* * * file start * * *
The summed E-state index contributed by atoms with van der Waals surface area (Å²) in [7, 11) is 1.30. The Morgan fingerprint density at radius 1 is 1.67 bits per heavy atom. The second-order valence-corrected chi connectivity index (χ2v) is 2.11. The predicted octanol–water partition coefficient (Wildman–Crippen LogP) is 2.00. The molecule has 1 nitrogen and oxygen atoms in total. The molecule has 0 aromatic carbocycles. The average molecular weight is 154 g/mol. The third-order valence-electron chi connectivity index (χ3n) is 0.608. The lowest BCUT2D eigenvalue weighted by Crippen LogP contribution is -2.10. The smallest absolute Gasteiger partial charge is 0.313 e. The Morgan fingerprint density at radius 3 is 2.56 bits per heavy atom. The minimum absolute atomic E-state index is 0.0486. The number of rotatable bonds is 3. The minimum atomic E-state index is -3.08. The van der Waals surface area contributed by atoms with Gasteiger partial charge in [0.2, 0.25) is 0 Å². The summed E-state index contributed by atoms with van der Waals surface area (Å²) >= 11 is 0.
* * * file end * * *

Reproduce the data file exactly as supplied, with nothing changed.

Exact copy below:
The summed E-state index contributed by atoms with van der Waals surface area (Å²) in [7, 11) is 1.30. The Morgan fingerprint density at radius 1 is 1.67 bits per heavy atom. The second-order valence-corrected chi connectivity index (χ2v) is 2.11. The predicted octanol–water partition coefficient (Wildman–Crippen LogP) is 2.00. The molecule has 1 nitrogen and oxygen atoms in total. The molecule has 0 aromatic carbocycles. The average molecular weight is 154 g/mol. The third-order valence-electron chi connectivity index (χ3n) is 0.608. The lowest BCUT2D eigenvalue weighted by Crippen LogP contribution is -2.10. The smallest absolute Gasteiger partial charge is 0.313 e. The Morgan fingerprint density at radius 3 is 2.56 bits per heavy atom. The minimum absolute atomic E-state index is 0.0486. The number of rotatable bonds is 3. The minimum atomic E-state index is -3.08. The van der Waals surface area contributed by atoms with Gasteiger partial charge in [0.2, 0.25) is 0 Å². The summed E-state index contributed by atoms with van der Waals surface area (Å²) >= 11 is 0.